Clean water. It’s a staple in every living being’s life. And yet, so many are doing without.
There are more than 4,200 bloggers writing about water today as part of Blog Action Day 2010, many of whom are bringing attention to the filth other countries find in their drinking water, and how there’s a dire need abroad for clean, potable water. I have opted to take a different approach, by writing about what’s close to my heart (and often on my mind) when it comes to the most basic of necessities.
Blog Action Day is an annual event held every October 15 which unites the world’s bloggers in posting about the same issue on the same day with the aim of sparking a global discussion and driving collective action.
Living in Hurricane Alley there’s a ritual we follow each and every year. Stock a toiletries bag, double-check the first aid kit, have a few changes of clothes and other necessities packed in the event of an evacuation order. Have on hand some decent canned goods, and, most important, have a sufficient supply of drinking water. Unfortunately, many people choose to ignore the warning signs, and, when a storm hits, within hours they’re gathered by the thousands, lined up and waiting for aid trucks to deliver ice and water.
We had more than a week’s notice that Hurricane Katrina would likely affect South Florida – more than enough notice to stock the pantry and fill the jugs. Yet, as soon as the winds subsided, hundreds were calling local radio stations asking, “Where are the relief trucks? Where’s our water? Where’s our ice?” It was amazing how many had disregarded the warnings and advisories, only to wind up standing in line at gas pumps for 8+ hours, desperate to crank up generators so their kids could watch TV. This was in Miami, a city accustomed to the threat and reality of hurricanes making landfall. Yet, what we experienced was nothing compared to other areas.
All those warnings, and, following the storm, six days without power (again, nothing compared to others). My family stood in line not once. We didn’t have to boil water, run a generator (we don’t even have one), or hang out in grocery store parking lots demanding they open their doors. We were prepared.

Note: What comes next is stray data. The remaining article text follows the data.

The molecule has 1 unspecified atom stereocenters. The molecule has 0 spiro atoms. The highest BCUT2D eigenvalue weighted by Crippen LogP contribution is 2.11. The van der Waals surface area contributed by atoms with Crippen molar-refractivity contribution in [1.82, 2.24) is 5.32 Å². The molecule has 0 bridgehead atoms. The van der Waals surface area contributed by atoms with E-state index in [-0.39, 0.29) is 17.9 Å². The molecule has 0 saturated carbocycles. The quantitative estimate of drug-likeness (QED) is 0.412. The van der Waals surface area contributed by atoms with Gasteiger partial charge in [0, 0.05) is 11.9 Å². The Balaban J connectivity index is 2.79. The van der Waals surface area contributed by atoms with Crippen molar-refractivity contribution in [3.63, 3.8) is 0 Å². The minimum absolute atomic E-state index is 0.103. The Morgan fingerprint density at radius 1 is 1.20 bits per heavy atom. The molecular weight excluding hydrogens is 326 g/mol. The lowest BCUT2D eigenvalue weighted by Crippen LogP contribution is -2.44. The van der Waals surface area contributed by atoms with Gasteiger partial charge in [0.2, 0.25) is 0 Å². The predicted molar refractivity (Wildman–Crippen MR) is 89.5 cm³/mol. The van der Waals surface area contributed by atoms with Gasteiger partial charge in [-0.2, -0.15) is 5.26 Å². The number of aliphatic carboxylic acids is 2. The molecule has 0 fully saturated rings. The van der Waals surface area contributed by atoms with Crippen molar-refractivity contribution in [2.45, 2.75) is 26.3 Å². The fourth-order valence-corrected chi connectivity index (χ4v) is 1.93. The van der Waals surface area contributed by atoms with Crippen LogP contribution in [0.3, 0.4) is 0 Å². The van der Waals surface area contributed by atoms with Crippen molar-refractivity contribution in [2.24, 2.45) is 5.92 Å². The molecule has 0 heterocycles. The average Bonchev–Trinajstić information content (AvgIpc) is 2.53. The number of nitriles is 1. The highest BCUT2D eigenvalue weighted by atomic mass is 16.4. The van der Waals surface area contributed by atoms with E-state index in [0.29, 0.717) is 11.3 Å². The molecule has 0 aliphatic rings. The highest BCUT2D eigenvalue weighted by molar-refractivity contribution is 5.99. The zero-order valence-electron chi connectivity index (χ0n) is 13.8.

When the earthquake hit Haiti, I couldn’t help but think back to that uncomfortable, yet not dire, week we spent in Miami. After all, Haiti had no warning, and on a good day, a minimal supply of “clean” water.
When devastation hits others, we’re quick to react with our wallets. We are, after all, a very giving society. But it’s the big picture we’re missing – that, with just a little planning, devastation doesn’t have to be so… devastating.
In America we’ve not experienced long-term neglect when it comes to this precious resource. When tragedy hits, we have it trucked in. Easy, right? We do this without thought of how much water and oil (yes, oil) is wasted to manufacture all those bottles, build and operate all those trucks and thus produce a “drinkable” supply when we already had one before floods and storms hit.
We waste water like there’s no end to it – letting it run for minutes to heat up our showers, flushing after even the lightest of tinkles, and, worst of all, letting all the excess go right down the drain.
In Florida, my husband and I are on a well system. There’s been lots of concern, debate, and even arguments, about the potential of the wells going dry. For the powers-that-be, the fix for this is to carry out initial plans to construct water treatment plants, despite the fact our population is less than half of what was expected prior to the economic downturn and housing market crash. One argument for the city system is that when power goes out, so does the well pump, leaving consumers using – gulp – pool water to flush their toilets. This, somehow, is viewed as a big issue?
The problem starts right at home, with us. Preparation for disaster isn’t enough. We need to pay attention to our wastefulness every day. The good news is, conserving water and leaving a smaller carbon footprint isnt difficult at all.
From composting to filtering water at home and using stainless steel bottles, there’s a lot of green (that’s nature and bucks) to be saved. Believe me, filtering tap water, making your own soda (I have a SodaStream) and replacing chemicals with natural ingredients (like vinegar and baking soda), isn’t an inconvenience. When you consider how much is wasted in the processing of packaging and “ready to eat” goods, it just makes sense. Having extra on hand in case of unforseen emergencies – as well as preparing for known urgencies – does even more. It saves you a great deal of headache and worry.
Once you’ve found your groove – that is, once you’ve ditched all those cheap, plastic bottles and unnecessary packages of things that just aren’t good for you – count up your savings. Then, take a portion of it and give to a worthy charity, one that’s helping to bring clean water to those who need it the most. Because, for most of America, the resources are already there – we just have to start respecting them.